In what is considered one of Heinlein's most hair-raising, thought-provoking, and outrageous adventures, the master of modern science fiction tells the strange story of an even stranger world. It is 21st-century Luna, a harsh penal colony where a revolt is plotted between a bashful computer and a ragtag collection of maverick humans, a revolt that goes beautifully until the inevitable happens. But that's the problem with the inevitable: it always happens.
I was first introduced to this book in an anthropology class named Science Fiction and Social value. The instructor pointed out numerous aspects of the book, from it being written literally with a Russian accent, often dropping articles, to the range of emotions. Lloyd James does an outstanding job of providing the proper emotion and inflection to make this audiobook a truly compelling experience. I have to admit, it was among my first purchases when I joined Audible years ago and I listen to it at least once a year.
First of all, let me ask you a few questions... do you wish you could be more productive? Are there times when you struggle to find the motivation to get work done? Do you find yourself tired and lacking energy? Do you ever notice those guys getting ahead in life, and wonder how they do it? If you answered 'yes' to any of these questions then Modafinil: The Real Limitless NZT-48 Drug is a must listen!
The book is brief and factual, but fails to provide its biggest promise. Both the Kindle and Audible versions of this book promises, "As a treat, you the reader will be given information about where you can safely and legally acquire Modafinil with more affordable prices (See 'Modafinil Vendors')." This is the last sentence in the early section entitled, "Is it Mere Fantasy or Scientific Reality?"
If the book had kept this promise, this review would have been four or five stars, but after listening to the entire book and then using the search function in my Amazon Fire's Kindle app, the only place the word "vendor" appears in the entire book is this erroneous promise.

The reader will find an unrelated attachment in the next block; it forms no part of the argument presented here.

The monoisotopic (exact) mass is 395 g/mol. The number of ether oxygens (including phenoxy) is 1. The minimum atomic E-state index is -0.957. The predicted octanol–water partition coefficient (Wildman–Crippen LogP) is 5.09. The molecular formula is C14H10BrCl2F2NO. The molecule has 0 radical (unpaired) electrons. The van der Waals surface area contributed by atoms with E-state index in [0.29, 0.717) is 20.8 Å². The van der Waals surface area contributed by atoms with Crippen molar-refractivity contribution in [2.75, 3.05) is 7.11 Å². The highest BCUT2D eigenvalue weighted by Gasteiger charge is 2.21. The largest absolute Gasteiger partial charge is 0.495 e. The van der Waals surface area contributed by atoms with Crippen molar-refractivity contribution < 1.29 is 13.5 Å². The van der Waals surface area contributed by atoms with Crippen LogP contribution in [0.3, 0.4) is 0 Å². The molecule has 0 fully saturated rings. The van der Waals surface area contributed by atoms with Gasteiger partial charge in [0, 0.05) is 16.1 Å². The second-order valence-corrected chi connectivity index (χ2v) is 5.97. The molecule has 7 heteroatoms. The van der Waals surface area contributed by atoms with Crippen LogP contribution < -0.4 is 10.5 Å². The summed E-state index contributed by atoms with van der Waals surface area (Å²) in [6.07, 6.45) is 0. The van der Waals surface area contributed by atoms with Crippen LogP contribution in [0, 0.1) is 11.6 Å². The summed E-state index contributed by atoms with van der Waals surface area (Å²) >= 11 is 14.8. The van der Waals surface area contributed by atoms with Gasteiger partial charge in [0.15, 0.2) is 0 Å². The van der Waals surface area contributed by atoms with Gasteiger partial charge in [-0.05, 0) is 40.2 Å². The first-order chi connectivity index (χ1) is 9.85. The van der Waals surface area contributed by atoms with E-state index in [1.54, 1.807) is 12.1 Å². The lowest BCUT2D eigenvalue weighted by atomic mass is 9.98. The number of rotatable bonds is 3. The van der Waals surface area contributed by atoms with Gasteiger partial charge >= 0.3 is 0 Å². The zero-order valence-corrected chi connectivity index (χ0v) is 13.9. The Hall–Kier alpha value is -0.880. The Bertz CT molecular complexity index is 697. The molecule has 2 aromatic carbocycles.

That said, the book supplies good information, including statistics on side effect and details about responsible usage, but it falls short of being a great resource.
3 of 3 people found this review helpful
Things go very wrong when Tony Stark and Dr. Bruce Banner begin work on a global peacekeeping system, putting Earth's mightiest heroes - Iron Man, Captain America, Thor, the Incredible Hulk, Black Widow, and Hawkeye - to the ultimate test. The evil Ultron threatens the fate of humankind, and it is up to the Avengers to stop his terrible plans. Uneasy friendships and unexpected action make for one exciting, epic adventure.
This audiobook is less a spoiler than a narrative appetizer. The action discussed stops at a point that feels as if it is at a half way or at a three quarters point. The story is intriguing and offers a lot of insight.
Begin a Junior Novel, its tone is one of a cliff notes summary and its missing the sparkling dialogue that Joss Whedon is known for the world over.
The three stars for performance is not Tom Taylorson's fault. This work screams out for a full cast production and the decision to handle this material as a single voice narration is not a wise one.
When Jim Collins coined the term "Level 5 Leadership" in his book Good to Great, little did he know he would inspire a generation to become servant leaders. Do you wish you were in leadership? Are you frustrated with being in leadership? Do you wonder why leadership sucks? You are not alone. Why does leadership suck? It sucks because real leadership is hard, requires selfless service, and because the buck stops here.
Stan Lee is often credited with the statement, “With great power comes great responsibility.” “Uneasy lies the head that wears a crown,” said Shakespeare in Henry IV Part II. Either statement is perhaps an apt synopsis of the book, “Why Leadership Sucks: The Fundamentals of Level 5 Leadership and Servant Leadership.” The book does an excellent job of detailing the price, the frustrations, the rewards, and the responsibilities that go with leadership.
Far from an aggressive battle cry, the author creates a thoughtful portrait of what it truly takes to be a leader and why the big corner office may in fact be the last place you want to be. He also paints an honest picture of the rewards of leadership as he interweaves the key suggestions of numerous other popular-press management books and adds insights based upon Christian theology. To his credit, the author takes pains to carefully cite his source material, and near the end of the book he even lists his sources and suggests additional readings.